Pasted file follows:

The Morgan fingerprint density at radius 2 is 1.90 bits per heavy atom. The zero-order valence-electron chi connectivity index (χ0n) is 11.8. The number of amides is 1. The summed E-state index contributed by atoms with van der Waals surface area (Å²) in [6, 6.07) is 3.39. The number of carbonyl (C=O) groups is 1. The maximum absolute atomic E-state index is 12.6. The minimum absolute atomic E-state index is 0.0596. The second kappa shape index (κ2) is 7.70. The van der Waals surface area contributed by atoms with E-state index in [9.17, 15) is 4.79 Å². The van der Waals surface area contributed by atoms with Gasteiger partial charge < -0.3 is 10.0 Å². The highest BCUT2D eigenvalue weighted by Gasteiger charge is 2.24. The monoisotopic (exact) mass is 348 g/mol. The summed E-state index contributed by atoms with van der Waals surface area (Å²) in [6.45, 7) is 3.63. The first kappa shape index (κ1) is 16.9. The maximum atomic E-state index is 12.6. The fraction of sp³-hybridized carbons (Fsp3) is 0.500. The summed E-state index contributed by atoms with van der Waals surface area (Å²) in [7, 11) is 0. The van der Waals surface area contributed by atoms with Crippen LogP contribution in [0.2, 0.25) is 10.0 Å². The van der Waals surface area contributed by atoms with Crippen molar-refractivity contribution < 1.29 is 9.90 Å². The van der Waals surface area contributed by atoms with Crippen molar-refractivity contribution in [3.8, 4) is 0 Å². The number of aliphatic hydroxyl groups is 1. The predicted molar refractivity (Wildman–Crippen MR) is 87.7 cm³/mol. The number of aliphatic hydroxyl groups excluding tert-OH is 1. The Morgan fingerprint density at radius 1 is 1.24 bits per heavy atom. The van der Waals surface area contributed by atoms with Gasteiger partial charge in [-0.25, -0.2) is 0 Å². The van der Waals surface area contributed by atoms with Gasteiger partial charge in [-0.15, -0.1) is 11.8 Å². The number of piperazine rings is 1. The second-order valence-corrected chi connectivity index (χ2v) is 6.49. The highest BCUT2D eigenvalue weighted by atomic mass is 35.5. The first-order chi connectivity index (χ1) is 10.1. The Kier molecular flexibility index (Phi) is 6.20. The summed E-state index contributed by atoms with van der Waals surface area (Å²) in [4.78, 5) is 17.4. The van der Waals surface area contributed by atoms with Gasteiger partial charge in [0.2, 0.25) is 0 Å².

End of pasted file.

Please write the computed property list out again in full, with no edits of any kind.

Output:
The Morgan fingerprint density at radius 2 is 1.90 bits per heavy atom. The zero-order valence-electron chi connectivity index (χ0n) is 11.8. The number of amides is 1. The summed E-state index contributed by atoms with van der Waals surface area (Å²) in [6, 6.07) is 3.39. The number of carbonyl (C=O) groups is 1. The maximum absolute atomic E-state index is 12.6. The minimum absolute atomic E-state index is 0.0596. The second kappa shape index (κ2) is 7.70. The van der Waals surface area contributed by atoms with E-state index in [9.17, 15) is 4.79 Å². The van der Waals surface area contributed by atoms with Gasteiger partial charge < -0.3 is 10.0 Å². The highest BCUT2D eigenvalue weighted by Gasteiger charge is 2.24. The monoisotopic (exact) mass is 348 g/mol. The summed E-state index contributed by atoms with van der Waals surface area (Å²) in [6.45, 7) is 3.63. The first kappa shape index (κ1) is 16.9. The maximum atomic E-state index is 12.6. The fraction of sp³-hybridized carbons (Fsp3) is 0.500. The summed E-state index contributed by atoms with van der Waals surface area (Å²) in [7, 11) is 0. The van der Waals surface area contributed by atoms with Crippen LogP contribution in [0.2, 0.25) is 10.0 Å². The van der Waals surface area contributed by atoms with Crippen molar-refractivity contribution < 1.29 is 9.90 Å². The van der Waals surface area contributed by atoms with Crippen molar-refractivity contribution in [3.8, 4) is 0 Å². The number of aliphatic hydroxyl groups is 1. The predicted molar refractivity (Wildman–Crippen MR) is 87.7 cm³/mol. The number of aliphatic hydroxyl groups excluding tert-OH is 1. The Morgan fingerprint density at radius 1 is 1.24 bits per heavy atom. The van der Waals surface area contributed by atoms with Gasteiger partial charge in [-0.25, -0.2) is 0 Å². The van der Waals surface area contributed by atoms with Gasteiger partial charge in [-0.15, -0.1) is 11.8 Å². The number of piperazine rings is 1. The second-order valence-corrected chi connectivity index (χ2v) is 6.49. The highest BCUT2D eigenvalue weighted by atomic mass is 35.5. The first-order chi connectivity index (χ1) is 10.1. The Kier molecular flexibility index (Phi) is 6.20. The summed E-state index contributed by atoms with van der Waals surface area (Å²) in [4.78, 5) is 17.4. The van der Waals surface area contributed by atoms with Gasteiger partial charge in [0.2, 0.25) is 0 Å².